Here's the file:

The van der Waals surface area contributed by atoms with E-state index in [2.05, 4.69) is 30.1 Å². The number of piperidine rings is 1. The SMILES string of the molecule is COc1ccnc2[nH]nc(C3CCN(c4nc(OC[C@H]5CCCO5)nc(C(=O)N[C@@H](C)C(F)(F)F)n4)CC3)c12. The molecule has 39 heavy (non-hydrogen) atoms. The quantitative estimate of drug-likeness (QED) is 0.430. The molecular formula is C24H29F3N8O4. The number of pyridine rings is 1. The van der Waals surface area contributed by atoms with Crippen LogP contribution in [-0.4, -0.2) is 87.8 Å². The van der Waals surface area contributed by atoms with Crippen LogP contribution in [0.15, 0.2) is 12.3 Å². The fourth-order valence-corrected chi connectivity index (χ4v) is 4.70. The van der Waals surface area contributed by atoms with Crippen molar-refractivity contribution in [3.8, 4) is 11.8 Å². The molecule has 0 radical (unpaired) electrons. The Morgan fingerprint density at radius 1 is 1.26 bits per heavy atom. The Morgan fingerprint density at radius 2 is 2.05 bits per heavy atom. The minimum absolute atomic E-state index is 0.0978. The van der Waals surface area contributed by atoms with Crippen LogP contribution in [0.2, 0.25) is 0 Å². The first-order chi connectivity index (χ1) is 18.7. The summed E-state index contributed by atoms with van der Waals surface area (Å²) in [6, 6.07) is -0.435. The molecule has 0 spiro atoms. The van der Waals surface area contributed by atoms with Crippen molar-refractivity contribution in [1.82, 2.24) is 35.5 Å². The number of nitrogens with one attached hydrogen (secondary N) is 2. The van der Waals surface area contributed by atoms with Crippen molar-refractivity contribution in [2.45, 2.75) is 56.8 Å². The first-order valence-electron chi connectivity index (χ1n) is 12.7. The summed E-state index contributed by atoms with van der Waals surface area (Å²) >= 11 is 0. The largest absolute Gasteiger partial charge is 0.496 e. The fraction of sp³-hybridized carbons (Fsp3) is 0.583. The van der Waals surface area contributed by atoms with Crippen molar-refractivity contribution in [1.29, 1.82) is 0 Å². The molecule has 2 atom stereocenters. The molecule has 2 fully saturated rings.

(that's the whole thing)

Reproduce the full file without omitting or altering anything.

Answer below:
The van der Waals surface area contributed by atoms with E-state index in [2.05, 4.69) is 30.1 Å². The number of piperidine rings is 1. The SMILES string of the molecule is COc1ccnc2[nH]nc(C3CCN(c4nc(OC[C@H]5CCCO5)nc(C(=O)N[C@@H](C)C(F)(F)F)n4)CC3)c12. The molecule has 39 heavy (non-hydrogen) atoms. The quantitative estimate of drug-likeness (QED) is 0.430. The molecular formula is C24H29F3N8O4. The number of pyridine rings is 1. The van der Waals surface area contributed by atoms with Crippen LogP contribution in [-0.4, -0.2) is 87.8 Å². The van der Waals surface area contributed by atoms with Crippen LogP contribution in [0.15, 0.2) is 12.3 Å². The fourth-order valence-corrected chi connectivity index (χ4v) is 4.70. The van der Waals surface area contributed by atoms with Crippen molar-refractivity contribution in [3.8, 4) is 11.8 Å². The molecule has 0 radical (unpaired) electrons. The Morgan fingerprint density at radius 1 is 1.26 bits per heavy atom. The Morgan fingerprint density at radius 2 is 2.05 bits per heavy atom. The minimum absolute atomic E-state index is 0.0978. The van der Waals surface area contributed by atoms with Crippen LogP contribution in [0.2, 0.25) is 0 Å². The first-order chi connectivity index (χ1) is 18.7. The summed E-state index contributed by atoms with van der Waals surface area (Å²) in [6, 6.07) is -0.435. The molecule has 0 spiro atoms. The van der Waals surface area contributed by atoms with Crippen molar-refractivity contribution in [1.82, 2.24) is 35.5 Å². The number of nitrogens with one attached hydrogen (secondary N) is 2. The van der Waals surface area contributed by atoms with Crippen molar-refractivity contribution in [2.45, 2.75) is 56.8 Å². The first-order valence-electron chi connectivity index (χ1n) is 12.7. The summed E-state index contributed by atoms with van der Waals surface area (Å²) >= 11 is 0. The largest absolute Gasteiger partial charge is 0.496 e. The fraction of sp³-hybridized carbons (Fsp3) is 0.583. The van der Waals surface area contributed by atoms with Crippen molar-refractivity contribution in [1.29, 1.82) is 0 Å². The molecule has 2 atom stereocenters. The molecule has 2 fully saturated rings.